Merging because the legislature says so.

State v. Fagaragan (ICA Sept. 10, 2007)

Background. After a routine traffic stop, the police found from Fagaragan's pockets a bag with methamphetamines in individual plastic packets. Fagaragan was charged with Promoting a Dangerous Drug in the 1st Degree; Attempted Promotion of a Dangerous Drug in the First; and Prohibited Acts Related to Drug Paraphernalia. A jury found him guilty on all three counts, and the circuit court sentenced him on all three counts without merger. On appeal, Fagaragan argued that his promoting-in-the-first count should have merged with the prohibited-acts count thereby amounting to plain error.

Merger based on plain language and legislative intent of the statute, NOT on general principles. The ICA avoided constitutional arguments as well as arguments based on the general rules of merger provided in HRS § 701-109, by determining at the outset that the statute itself called for merged counts. Instead, the ICA held that convictions merge when the plain language and the legislative history demonstrate that the legislature did not intend on the imposition of multiple punishments. This is a threshold question. Therefore, before getting lost in the mire of general merger issues, check the statute itself for a legislative intent to have its offenses merge. This approach is not limited to just drug offenses, but should be considered for nearly all criminal statutes.


Plain language/structure of statute demonstrates merger. HRS § 712-1241 provides different kinds of offenses within the same statute. Promoting a dangerous drug in the first degree can be violated either by (a) possessing a certain quantity, (b) distributing a drug of a quantity lesser than mere possession, or (c) distributing any quantity to a minor. Based on this structure, the ICA held that when the same drugs found at the same point in time are used to support a conviction for the possession under (a) as well as distribution under (b), they merge together into a single punishment.

Legislative history suggests merger. HRS §712-1241 was enacted in 1970. The legislative history expressly stated that its purpose was to "hit hardest at the illegal trafficker" and lightest with the mere user. As a result, there are three tiers: the trafficker or dealer, the intermediary, and the user. From this, the ICA concluded that the legislature intended the possession of one ounce or more--the required weight to convict for distribution under the statute--to "serve as a proxy for the intent to distribute[.]" Put differently, the ICA concluded that when a defendant has on ounce or more of drugs, the "intent to distribute" is presumed, and need not be proven by the prosecution. The logic of the three tiers suggests that a defendant cannot be punished for being both a trafficker and a user for the same quantity of drugs in the same period of time.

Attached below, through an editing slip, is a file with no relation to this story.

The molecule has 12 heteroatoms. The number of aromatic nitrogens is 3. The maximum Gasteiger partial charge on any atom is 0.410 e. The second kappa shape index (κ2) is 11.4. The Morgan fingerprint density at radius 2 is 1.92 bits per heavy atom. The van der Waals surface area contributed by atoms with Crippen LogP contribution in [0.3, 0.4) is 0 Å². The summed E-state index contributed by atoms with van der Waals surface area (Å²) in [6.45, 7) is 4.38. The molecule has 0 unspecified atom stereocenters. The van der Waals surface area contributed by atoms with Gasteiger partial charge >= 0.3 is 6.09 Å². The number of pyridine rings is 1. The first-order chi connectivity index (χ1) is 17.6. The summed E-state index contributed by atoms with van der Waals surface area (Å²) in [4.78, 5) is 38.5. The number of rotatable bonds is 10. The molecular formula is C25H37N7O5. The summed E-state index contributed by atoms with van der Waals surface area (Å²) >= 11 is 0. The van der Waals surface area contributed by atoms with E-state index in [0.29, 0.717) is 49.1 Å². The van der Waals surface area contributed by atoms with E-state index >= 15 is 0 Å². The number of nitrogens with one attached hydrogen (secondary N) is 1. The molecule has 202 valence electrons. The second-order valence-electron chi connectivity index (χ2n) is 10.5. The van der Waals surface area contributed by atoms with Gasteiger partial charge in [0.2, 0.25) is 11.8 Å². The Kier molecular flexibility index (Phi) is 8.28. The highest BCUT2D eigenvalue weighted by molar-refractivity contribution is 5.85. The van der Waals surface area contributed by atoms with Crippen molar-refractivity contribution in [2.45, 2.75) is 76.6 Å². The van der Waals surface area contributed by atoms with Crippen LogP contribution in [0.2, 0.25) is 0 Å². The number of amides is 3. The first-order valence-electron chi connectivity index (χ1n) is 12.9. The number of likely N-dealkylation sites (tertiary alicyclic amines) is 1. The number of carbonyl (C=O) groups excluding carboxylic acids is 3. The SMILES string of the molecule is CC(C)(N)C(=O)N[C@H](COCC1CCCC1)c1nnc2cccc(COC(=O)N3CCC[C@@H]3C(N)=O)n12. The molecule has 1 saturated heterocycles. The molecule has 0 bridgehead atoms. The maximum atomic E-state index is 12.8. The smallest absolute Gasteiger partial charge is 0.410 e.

Remedy for failing to merge. Once the ICA found error in a failure to merge the two convictions, it had to dismiss one or the other. But which one? Generally, the lesser-included offense should be dismissed unless the "lesser" is of a "higher grade and class." The rationale for the exception is that it'd be manifestly unfair to the prosecution and the public to reverse a more egregious conviction simply because it was an included offense. For example, when use of a firearm during the commission of a felony should have merged with the underlying felony of second-degree murder, it would be manifestly unfair to dismiss the murder conviction. State v. Jumila, 87 Hawai'i 1, 7, 950 P.2d 1201, 1204 (1998).

This case is not as easy and arguably adds a new contour to the phrase "manifestly unfair." Both attempted the distribution and possession offenses carry the same maximum, and so the rationale from Jumila doesn't fit as nicely. It doesn't matter which one should be dismissed. Neither appear to be manifestly unfair. Nevertheless, the State conceded that the distribution conviction was based on erroneous jury instructions. Therefore, the ICA reasoned that it would be "manifestly unfair" to dismiss a conviction with correct instructions, while keeping an erroneously-instructed one.

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